BOULDER, CO -- (Marketwire) -- 09/24/12 -- The University Corporation for Atmospheric Research (UCAR), an internationally recognized consortium of more than 100 member and affiliate universities that teach and study atmospheric and related science, announced today the appointment of Dr. Anthony (Tony) Murphy as director of The Global Learning and Observations to Benefit the Environment (GLOBE) Program. Murphy is internationally known for his work in STEM education. Most recently, Murphy served as Executive Director of the National Center for STEM Elementary Education at St. Catherine University in St. Paul, Minnesota. GLOBE, an international science and education program that connects a global network of teachers, students and scientists to better understand Earth as a system, is headquartered at UCAR in Boulder, Colorado.
"Tony Murphy represents a significant move forward," said UCAR President Dr. Tom Bogdan. "He brings a powerful blend of experience and leadership in the fields of science, technology and environmental education to GLOBE. His leadership will further ensure the continued success of The Program and we look forward to strengthening the ties between scientists and GLOBE students and teachers around the world. Together, we will remain focused on cultivating the next generation of scientists through hands-on investigation of Earth."
Murphy has been associated with GLOBE since its inception in 1995, as a National Oceanic and Atmospheric Administration (NOAA) Knauss Policy Fellow. "For more than 15 years, I've had the fortunate opportunity to witness the tremendous growth of The GLOBE Program and its impact on both the education and science communities," Murphy said. "I am honored to advance the important work of GLOBE and collaborate with its impressive network of international partners. Together we can expand the reach of The Program and unite even more teachers, students and scientists from around the world with common studies of Earth system science."
While at St. Catherine University, Murphy developed a model for pre-service teacher training which structures science teaching on age-appropriate investigations (using GLOBE protocols) of atmosphere, hydrology and soils. In addition, Murphy played an integral role in developing the National Center for STEM Elementary Education (at St. Catherine) into the only elementary education department in the United States that requires STEM certification of all graduates. This effort resulted in a cadre of primary school teachers entering the workforce with solid scientific training and a confident approach to teaching science.
"GLOBE is an international collaborative -- a worldwide community that promotes global awareness, scientific literacy and attention to real-work issues," Murphy said. "We will continue to raise the next generation of scientists through our robust offerings including: the Student Climate Research Campaign (SCRC), extensive hands-on teacher training; a robust and interactive website and social tools; and support of our international partners to ensure that GLOBE remains at the forefront of global science education."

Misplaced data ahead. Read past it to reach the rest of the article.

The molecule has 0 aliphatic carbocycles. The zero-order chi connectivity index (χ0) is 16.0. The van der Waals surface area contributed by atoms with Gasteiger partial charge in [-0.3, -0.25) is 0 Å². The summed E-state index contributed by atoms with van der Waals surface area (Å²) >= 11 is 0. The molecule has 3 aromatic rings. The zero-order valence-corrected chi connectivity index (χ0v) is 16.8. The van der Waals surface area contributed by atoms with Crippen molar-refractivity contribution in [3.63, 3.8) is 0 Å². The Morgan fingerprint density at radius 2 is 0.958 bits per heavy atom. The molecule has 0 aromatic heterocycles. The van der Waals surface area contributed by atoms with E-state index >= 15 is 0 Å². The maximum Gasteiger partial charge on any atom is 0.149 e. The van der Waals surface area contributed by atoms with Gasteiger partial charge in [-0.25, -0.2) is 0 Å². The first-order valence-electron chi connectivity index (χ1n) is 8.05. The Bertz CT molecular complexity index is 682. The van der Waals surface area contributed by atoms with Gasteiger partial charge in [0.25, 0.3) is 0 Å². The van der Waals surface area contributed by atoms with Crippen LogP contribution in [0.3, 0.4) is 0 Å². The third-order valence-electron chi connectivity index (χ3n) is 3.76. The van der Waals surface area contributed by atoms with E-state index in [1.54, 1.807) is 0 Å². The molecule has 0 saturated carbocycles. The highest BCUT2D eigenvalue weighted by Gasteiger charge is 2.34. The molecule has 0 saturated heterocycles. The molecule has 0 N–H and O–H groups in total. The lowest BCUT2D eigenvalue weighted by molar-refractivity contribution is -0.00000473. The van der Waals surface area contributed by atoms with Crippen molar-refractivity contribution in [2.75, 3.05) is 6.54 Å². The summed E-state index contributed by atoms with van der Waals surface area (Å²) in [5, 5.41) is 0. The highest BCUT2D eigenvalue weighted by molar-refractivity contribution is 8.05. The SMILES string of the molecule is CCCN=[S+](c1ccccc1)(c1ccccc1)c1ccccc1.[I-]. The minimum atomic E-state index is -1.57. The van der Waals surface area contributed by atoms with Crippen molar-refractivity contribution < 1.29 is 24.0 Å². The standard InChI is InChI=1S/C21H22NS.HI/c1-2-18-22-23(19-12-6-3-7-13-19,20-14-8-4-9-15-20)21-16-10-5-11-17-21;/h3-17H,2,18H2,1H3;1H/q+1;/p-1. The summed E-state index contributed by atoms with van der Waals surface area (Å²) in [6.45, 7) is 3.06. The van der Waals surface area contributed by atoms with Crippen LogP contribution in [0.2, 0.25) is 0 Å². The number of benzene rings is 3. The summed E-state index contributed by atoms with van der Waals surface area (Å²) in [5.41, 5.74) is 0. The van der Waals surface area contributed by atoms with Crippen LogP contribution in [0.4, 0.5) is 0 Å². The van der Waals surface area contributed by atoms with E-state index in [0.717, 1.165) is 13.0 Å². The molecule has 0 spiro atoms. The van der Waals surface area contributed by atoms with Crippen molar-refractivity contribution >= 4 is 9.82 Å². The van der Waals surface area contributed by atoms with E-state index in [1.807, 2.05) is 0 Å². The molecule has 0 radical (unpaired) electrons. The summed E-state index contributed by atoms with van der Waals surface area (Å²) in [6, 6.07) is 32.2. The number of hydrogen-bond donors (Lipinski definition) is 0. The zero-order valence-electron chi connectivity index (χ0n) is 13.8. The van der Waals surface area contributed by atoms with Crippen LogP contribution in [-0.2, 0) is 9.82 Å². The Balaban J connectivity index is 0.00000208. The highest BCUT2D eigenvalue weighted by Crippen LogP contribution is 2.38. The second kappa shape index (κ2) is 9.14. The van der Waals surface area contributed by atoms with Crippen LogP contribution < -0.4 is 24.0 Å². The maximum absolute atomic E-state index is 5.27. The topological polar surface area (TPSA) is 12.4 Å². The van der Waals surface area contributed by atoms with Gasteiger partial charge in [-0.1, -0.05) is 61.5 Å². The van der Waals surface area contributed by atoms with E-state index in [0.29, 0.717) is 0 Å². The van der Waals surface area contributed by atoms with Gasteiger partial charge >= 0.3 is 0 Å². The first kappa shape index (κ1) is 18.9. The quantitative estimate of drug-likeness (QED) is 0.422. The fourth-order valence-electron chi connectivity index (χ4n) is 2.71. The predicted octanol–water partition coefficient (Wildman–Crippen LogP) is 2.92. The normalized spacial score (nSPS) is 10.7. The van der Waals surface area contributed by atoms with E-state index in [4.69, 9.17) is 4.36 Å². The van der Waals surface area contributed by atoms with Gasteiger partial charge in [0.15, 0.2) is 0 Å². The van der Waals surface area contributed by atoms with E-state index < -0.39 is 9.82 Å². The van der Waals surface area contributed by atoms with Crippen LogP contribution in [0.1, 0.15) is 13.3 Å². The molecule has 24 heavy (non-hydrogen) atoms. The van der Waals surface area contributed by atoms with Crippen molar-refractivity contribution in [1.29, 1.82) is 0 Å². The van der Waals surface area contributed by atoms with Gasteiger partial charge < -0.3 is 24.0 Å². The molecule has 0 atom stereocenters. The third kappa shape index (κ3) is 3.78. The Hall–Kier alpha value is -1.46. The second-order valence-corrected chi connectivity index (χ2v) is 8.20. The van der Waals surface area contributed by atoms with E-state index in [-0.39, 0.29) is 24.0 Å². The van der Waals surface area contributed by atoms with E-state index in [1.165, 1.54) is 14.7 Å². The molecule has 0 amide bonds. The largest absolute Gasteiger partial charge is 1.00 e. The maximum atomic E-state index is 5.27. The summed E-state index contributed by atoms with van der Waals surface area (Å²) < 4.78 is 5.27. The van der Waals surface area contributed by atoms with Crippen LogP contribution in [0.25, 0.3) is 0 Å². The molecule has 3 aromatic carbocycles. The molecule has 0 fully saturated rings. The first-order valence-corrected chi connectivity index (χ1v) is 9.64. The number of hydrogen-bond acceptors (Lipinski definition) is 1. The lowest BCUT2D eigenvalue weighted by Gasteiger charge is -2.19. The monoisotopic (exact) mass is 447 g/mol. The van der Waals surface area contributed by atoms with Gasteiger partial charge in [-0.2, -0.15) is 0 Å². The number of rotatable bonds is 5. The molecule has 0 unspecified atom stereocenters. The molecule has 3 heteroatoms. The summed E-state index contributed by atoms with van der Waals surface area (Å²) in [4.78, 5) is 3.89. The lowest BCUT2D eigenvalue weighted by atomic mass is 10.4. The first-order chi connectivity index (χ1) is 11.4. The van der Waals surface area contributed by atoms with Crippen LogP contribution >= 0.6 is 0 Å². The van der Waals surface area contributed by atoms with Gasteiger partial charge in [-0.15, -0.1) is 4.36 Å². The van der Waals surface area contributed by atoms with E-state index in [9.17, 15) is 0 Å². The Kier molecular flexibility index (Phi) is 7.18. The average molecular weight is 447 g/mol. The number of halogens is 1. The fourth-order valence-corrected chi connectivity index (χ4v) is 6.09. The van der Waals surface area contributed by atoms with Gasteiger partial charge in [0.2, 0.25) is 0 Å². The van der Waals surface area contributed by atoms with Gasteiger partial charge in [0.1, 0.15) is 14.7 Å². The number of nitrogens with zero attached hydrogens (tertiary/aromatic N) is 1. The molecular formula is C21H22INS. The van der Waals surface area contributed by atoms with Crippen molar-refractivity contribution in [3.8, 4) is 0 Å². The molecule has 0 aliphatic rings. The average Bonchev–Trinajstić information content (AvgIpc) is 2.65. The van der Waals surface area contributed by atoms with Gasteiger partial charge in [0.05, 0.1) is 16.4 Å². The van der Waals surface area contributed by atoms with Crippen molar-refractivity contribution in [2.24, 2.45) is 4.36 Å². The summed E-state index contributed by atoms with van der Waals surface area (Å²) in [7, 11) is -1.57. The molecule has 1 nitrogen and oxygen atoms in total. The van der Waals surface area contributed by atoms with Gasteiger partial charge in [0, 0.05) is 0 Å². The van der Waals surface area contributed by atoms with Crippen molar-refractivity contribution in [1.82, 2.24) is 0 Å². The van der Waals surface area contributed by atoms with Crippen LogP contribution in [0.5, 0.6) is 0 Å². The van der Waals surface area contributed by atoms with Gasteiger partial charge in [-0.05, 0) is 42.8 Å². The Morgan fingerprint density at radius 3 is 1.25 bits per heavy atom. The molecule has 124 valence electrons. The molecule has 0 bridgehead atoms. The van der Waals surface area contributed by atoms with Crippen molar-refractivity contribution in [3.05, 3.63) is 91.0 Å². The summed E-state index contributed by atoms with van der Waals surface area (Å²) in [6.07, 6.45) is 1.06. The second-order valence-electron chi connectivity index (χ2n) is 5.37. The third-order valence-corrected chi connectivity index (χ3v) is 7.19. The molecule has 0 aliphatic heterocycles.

Dr. Murphy was selected following a rigorous search. Acting GLOBE director, Hanne Mauriello, filled the position shortly after the passing of Dr. Andy Tasker earlier this year. Dr. Tasker had been deeply involved in GLOBE since 1996, first serving as national head of GLOBE in the United Kingdom and later becoming its Director. He was a passionate champion of The Program, education and the environment. "As a longtime GLOBE Partner, Tony is keenly aware of the value of GLOBE," Mauriello said. "I have great confidence that he will provide GLOBE with distinguished leadership. I am delighted to have him join us."
Funded primarily by NASA with support from NOAA and NSF, GLOBE is an international science and education program that connects a network of students, teachers and scientists from around the world to better understand, sustain and improve Earth's environment at local, regional and global scales. By engaging students in hands-on learning of Earth system science, GLOBE is an innovative way for teachers to get students of all ages excited about scientific discovery locally and globally. To date, more than 23 million measurements have been contributed to the GLOBE database, creating meaningful, standardized, global research-quality data sets that can be used in support of student and professional scientific research. Since beginning operations in 1995, more than 1.5 million students and 59,000 trained teachers from more than 25,000 GLOBE schools in 112 countries have participated in GLOBE. For more information or to become involved, visit www.globe.gov.
The University Corporation for Atmospheric Research (UCAR) manages the National Center for Atmospheric Research (NCAR) and the UCAR Community Programs (UCP) on behalf of the National Science Foundation (NSF) and the University Community. It should be noted that any opinions, findings and conclusions, or recommendations expressed in this publication are those of the author(s) and do not necessarily reflect the views of NSF.
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